I arrived at the Hill house ten minutes before 2 pm on a gorgeousSaturday afternoon. Walking through the main door, I was warmly greeted by a receptionist who confirmed my name on the tour roster, then invited me to read through a brochure that provided an overview to the house or peruse the gift shop while I waited for the event to begin. I chose the first option, and began establishing my bearings with the space I was about to explore. (Note: If you want to pause the below slide show at any point, hover your mouse over the bottom-middle portion of the picture, then click on the middle “pause” button. To resume the slide show, click on that same middle button [which will then be a “play” button].)

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Just a few minutes later (promptly at 2 pm), a woman in her late 50s gathered the tour group, smiled broadly at us, and welcomed us to the James J Hill House with such sincerity that I wondered if she was related to the family. (She’s not – she’s just a genuinely kind person.) Before she began her comments, I quickly looked around at my fellow tour participants – and was surprised by both the number and diversity of people on the tour. With the weather outside being so amazing, I had expected just a few people to choose to spend part of the afternoon inside a historical site. However, 18 people stood along side me – and a few of them were in their 20s! A few more were in their 30s, and the remainder of the group was evenly spread between 40-70 year olds. Quite unexpected.

Before we walked anywhere, our tour guide shared the basics of the Hill family and their locally-known house. Much of the information she shared I had read just a few minutes ago (in the brochure), but I did learn a few new facts:

  • In addition to eight of their children, the Hills had 10-12 servants who also lived with them in the house.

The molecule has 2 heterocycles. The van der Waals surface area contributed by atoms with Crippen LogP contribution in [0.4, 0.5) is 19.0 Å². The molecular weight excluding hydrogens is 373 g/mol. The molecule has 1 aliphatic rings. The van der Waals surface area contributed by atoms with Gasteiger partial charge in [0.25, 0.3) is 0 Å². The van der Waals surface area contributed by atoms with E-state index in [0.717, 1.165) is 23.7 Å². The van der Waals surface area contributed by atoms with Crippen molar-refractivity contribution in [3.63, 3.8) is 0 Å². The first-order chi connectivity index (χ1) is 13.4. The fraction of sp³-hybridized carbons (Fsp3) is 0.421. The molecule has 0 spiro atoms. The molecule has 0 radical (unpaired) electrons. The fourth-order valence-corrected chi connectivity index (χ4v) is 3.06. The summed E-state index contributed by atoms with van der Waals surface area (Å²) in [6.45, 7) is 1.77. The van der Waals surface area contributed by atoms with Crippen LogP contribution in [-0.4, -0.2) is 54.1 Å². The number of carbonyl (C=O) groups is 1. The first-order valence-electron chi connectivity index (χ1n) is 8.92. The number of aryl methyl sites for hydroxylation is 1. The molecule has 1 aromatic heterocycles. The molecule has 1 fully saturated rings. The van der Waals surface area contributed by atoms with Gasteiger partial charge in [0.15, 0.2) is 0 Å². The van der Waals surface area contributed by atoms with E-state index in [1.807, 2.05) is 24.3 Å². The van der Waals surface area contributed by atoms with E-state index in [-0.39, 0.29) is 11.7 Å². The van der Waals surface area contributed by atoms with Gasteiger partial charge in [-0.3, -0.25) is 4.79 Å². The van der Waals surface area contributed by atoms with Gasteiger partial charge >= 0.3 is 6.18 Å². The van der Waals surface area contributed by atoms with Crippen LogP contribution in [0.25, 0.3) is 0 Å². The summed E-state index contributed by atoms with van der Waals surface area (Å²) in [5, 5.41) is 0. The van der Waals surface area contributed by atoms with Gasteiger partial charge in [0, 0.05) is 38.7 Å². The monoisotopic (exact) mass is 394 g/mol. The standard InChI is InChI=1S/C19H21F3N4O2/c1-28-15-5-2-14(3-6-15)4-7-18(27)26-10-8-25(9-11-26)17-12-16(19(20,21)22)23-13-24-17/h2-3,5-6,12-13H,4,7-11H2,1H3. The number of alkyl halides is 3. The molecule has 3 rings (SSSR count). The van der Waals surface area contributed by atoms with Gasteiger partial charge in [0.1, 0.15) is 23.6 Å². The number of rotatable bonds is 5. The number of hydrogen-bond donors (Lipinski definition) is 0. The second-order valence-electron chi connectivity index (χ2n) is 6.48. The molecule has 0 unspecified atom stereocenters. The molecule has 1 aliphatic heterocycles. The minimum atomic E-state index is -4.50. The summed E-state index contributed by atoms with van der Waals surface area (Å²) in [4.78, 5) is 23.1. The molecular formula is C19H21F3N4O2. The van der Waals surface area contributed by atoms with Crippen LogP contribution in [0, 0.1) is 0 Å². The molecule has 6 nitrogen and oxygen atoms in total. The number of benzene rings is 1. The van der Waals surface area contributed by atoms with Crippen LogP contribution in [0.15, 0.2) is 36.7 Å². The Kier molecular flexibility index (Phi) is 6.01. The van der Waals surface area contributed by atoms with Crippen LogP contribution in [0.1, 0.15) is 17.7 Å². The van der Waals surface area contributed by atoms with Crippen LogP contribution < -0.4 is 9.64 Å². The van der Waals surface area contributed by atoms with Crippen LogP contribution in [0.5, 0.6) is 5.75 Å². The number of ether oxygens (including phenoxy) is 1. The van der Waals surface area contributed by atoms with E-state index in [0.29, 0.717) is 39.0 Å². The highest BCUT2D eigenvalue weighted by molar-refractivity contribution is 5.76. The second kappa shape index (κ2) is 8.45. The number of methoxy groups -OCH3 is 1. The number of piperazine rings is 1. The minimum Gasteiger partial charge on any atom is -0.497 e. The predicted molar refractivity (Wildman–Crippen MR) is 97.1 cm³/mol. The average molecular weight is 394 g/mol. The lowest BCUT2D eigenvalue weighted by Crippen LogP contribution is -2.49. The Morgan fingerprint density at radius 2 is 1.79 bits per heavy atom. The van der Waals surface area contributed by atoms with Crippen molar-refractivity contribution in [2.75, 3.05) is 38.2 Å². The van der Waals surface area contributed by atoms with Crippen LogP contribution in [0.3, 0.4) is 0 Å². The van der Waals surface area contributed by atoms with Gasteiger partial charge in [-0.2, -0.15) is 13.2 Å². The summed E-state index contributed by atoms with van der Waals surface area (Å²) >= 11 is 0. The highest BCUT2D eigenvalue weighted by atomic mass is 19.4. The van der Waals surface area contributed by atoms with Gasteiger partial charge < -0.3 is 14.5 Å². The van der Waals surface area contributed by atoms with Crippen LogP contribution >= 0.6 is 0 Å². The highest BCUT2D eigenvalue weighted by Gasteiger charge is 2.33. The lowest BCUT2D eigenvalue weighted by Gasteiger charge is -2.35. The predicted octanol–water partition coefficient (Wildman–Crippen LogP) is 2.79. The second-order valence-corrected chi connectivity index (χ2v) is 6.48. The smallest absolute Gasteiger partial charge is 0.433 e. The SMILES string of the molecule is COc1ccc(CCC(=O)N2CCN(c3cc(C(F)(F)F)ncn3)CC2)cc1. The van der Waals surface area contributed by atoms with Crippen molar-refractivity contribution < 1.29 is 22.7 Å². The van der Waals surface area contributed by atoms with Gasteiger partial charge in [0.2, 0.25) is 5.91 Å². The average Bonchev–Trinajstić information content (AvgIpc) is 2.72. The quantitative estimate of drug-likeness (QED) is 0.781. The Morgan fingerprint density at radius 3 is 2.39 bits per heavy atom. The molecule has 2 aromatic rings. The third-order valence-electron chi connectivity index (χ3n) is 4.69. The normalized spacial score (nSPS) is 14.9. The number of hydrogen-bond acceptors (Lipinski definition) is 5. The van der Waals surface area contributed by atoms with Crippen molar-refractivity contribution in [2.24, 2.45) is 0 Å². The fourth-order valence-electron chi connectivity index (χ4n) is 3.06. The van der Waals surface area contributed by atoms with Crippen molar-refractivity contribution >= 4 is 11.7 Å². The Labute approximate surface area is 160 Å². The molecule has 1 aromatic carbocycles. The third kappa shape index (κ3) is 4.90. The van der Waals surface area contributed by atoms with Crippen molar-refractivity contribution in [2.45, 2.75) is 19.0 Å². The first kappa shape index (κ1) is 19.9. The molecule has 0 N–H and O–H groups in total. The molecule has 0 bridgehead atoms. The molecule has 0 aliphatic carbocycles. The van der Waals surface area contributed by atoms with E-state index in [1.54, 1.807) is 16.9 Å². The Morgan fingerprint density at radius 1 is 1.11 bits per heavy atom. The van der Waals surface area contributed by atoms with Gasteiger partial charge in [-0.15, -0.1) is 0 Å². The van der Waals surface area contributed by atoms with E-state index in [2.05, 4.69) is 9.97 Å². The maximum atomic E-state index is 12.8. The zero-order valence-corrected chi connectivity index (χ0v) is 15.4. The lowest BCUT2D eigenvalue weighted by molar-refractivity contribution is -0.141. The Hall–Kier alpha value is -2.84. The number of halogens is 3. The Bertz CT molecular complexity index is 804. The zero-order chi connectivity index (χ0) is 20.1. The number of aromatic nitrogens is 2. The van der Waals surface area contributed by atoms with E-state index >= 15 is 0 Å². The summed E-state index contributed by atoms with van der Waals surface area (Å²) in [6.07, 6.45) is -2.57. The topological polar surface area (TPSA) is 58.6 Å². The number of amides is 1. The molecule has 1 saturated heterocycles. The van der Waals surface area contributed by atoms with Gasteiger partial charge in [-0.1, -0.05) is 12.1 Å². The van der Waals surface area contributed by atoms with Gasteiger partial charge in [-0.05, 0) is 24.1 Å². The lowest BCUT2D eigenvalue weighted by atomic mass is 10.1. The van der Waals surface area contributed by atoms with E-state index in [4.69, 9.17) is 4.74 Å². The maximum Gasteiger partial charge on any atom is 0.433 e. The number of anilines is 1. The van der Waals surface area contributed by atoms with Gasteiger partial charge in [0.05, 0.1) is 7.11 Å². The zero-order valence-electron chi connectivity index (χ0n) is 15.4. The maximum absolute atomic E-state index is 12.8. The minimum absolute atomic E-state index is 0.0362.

• To accommodate the needs of their family, servants, social commitments, and social status, the Hills built their home large. Specifically, the home has 42 rooms (22 of which have a fireplace). As our guide explained, “At the time of James J Hill, a man built his home to reflect his level of success.”
  • Not only is the home massive, it was also incredibly modern for its time. For example, even though it was completed in 1891, it had electric lights, indoor water throughout (cold and hot!), electric heating, gas fireplaces, a security system that included electric-wiring for the windows (so an alarm would sound if a window was opened when the system was active)… Not only was Mr. Hill rich, but he was a truly smart, practical, and strategic man. [More on him later.] :)
  • When both James and Mary Hill died, their children inherited the home. Not wanting to be burdened with maintaining such a massive space, they donated the house to the Catholic church [if you scroll to the very end of this blog post you’ll see why]. The church turned the home into a nun’s teaching college, but after 50 years decided to donate it to the Minnesota Historical Society (MNHS). In addition to providing tours, MNHS also uses the space to host weddings, concerts, Easter egg hunts, winter holiday events, and even high school proms. Which made me pause and think, “I wonder what Mr. Hill thinks of his ‘perfect’ home being occupied by obnoxious teenagers for multiple evenings each year…?”

Once our group learned the basics of the house, our guide began to walk us through the home. As we stopped in the first room (a sparsely decorated sitting area), our guide mentioned that many of the rooms in the home were lacking in furniture, since much of it was lost over the years. (While the Hill children didn’t want the house itself, they did help themselves to the contents within it.) However, every room had a photo in it that shows what the space looked like when it was fully decorated. While these visuals weren’t quite the same as walking into a fully outfitted room, the images were very helpful in sharing a sense of what the space truly felt like back in the 1890s: